Not-Self: Thought Experiment 4 (Final Frontier)

Uposatha Day, New Moon, February 3, 2011

“O.K., Scotty, we’re ready to beam up now.”

“Energizing, sir.”

Bzzzzz Wrrrrrrrr … Fwup Fwup.

Captain Kirk and Spock materialized in the transporter on board the Starship Enterprise, hair mussed and looking a bit ragged from their latest, uh, enterprise, and at that moment in the midst of conversation. Captain Kirk was speaking: “… then our material remnants still?… oh, Scotty, ..”

“Aye, sir.”

“Please show me the ‘dematerializer ash-pan’. Spock was just filling me in on the technical details of the transporter. I want to see for myself.”

“There’s not much to see, if you don’t mind my saying so, sir, but you can have a look.” Scotty pulled out a shallow metal drawer under the control panel, in which rested a blackened pan about four feet square, in which stood two little piles of dark ash. Indeed, as Spock had explained, the Captain could recognize aspects of their former identities, a bit of blue uniform, a bit of tan uniform, some fragments of bone. The tops of the heads had best retained their original shapes as the ashy remains had collapsed in on themselves; Spock’s pointy-up ears and pointy-down eyebrows were clearly recognizable in the black ash.

“So, Spock, if I understand this correctly, the transporter doesn’t actually beam us anywhere. It beams data. Our material bodies stay here, where we are dematerialized. A kind of blueprint is beamed to where new material is reconstituted in our image.”

“That would appear, in rough outline, to be accurate, sir.”

“But doesn’t that concern you a bit that that is not really us that arrives at the other side, that we give up our lives here in order for this thing to work there?”

“I see no reason for concern, sir. Our tasks and the functional capability to perform our tasks are preserved in the process.”

“But it’s not us that comes out the other side.”

“That is not logical, sir. We do not exist in any enduring sense in any case. Our functionality continues at another place. That is all that matters.”

Kirk rolled his eyes; there is no arguing with a Vulcan. But in the days following that conversation the captain felt apprehensive and hesitated a moment every time an infestation of Tribbles or a run-in with Klingons called for his use of the transporter. With time, though, he relaxed back into its routine deployment. He certainly seemed to move smoothly and effortlessly from the Enterprise to the surface of whatever planet he was to visit and back again each time with no adverse effect.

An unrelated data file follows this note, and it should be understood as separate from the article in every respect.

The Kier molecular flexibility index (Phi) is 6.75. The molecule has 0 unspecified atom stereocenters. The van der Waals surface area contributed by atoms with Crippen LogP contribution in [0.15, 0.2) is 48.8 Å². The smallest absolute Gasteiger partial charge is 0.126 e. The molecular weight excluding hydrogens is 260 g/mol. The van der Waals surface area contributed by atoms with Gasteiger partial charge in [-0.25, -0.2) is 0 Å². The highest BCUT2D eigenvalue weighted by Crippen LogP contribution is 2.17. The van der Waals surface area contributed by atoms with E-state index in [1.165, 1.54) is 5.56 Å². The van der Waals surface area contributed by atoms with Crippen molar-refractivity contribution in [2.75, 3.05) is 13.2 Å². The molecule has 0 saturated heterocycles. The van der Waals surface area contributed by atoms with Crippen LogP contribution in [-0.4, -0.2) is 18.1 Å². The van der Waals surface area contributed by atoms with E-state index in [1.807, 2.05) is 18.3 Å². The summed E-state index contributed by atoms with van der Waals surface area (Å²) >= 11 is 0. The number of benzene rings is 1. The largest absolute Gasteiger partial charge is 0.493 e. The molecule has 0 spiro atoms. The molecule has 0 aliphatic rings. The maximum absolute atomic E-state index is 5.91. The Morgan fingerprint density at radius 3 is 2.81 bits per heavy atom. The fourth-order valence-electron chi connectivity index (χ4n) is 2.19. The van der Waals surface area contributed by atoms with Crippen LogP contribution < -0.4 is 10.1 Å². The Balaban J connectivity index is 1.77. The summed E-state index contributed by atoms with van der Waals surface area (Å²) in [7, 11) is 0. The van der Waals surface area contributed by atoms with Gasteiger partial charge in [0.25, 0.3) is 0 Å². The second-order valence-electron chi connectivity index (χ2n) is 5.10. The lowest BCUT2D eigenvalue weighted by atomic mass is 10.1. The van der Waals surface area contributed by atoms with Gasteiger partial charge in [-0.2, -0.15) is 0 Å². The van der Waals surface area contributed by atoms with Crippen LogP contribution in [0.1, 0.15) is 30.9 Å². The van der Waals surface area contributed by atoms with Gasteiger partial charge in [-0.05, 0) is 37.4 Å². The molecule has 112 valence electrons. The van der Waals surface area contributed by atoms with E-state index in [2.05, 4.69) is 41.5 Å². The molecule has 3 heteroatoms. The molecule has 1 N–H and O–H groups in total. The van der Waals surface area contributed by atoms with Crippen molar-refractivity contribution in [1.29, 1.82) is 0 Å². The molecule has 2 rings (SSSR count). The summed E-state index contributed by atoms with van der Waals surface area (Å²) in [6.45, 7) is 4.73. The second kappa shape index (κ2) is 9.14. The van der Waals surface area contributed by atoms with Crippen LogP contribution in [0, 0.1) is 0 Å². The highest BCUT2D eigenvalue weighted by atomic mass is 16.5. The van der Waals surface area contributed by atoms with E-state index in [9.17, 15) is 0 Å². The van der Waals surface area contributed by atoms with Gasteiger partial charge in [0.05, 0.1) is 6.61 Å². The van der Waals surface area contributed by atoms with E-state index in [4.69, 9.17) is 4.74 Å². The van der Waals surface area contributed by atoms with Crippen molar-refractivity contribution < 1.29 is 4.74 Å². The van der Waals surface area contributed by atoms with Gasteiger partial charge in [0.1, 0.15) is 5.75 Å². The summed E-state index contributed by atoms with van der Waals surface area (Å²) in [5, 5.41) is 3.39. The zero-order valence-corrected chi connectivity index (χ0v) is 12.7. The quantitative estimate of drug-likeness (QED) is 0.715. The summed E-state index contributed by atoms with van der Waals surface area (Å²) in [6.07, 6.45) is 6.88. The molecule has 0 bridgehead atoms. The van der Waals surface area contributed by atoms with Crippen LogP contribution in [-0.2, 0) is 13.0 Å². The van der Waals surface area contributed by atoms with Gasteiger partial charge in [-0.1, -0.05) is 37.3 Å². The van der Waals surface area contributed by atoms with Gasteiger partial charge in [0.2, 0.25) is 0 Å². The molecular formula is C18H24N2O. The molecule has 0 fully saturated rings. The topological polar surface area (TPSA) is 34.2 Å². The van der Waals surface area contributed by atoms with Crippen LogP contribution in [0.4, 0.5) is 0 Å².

Then, one bright and sunny day, the Enterprise was hovering over the planet Flubobo, where Captain Kirk was required to present several complaints about reports of alien abductions on his home planet to the the Director of the Earthling Research Institute, the esteemed Professor Flubub-ub, with Spock and Dr. McCoy acting as technical advisors. Captain Kirk, Spock and Dr. McCoy stepped onto the transporter. “Ready to beam, Scotty.”

“Energizing, sir.” Wrrrrrrrrr bzzzzzzz … Bloop Bloop. Hearing only two Bloops, Scotty looked up from the console. Spock and Dr. McCoy had dematerialized and were presumably now walking happily on the surface of Planet Flubobo, but Captain Kirk was still standing in the teletransporter looking around, at first perplexed, but finally ascertaining his location. “There appears to be a glitch sir. One moment while I check it out.” Captain Kirk stepped over to Scotty at the console. “Ah, I see that all three of you have been successfully transported to the surface, sir. The glitch seems to be confined to the dematerialization unit. One moment while I make an adjustment.” Voop voop voop wibble wibble. “OK, sir, you can step back onto the transporter.”

Captain Kirk took a step toward the transporter then turned on his heels. “Wait. You just said I am already on Flubobo with McCoy and Spock. Where is it you intend to transport me to now?’

“Why, nowhere sir, I just intend to complete the process that was interrupted when the dematerializer went out.”

“Which means you intend to just dematerialize me?”

“Precisely that, sir.”

“Over my dead, … uh, body.”

“But sir, it is in the rulebook. If we ended up with a new crew member every time the transporter had a little glitch, we would have enough crew for three Enterprises.”

“Forget it, Scotty, that is an order.”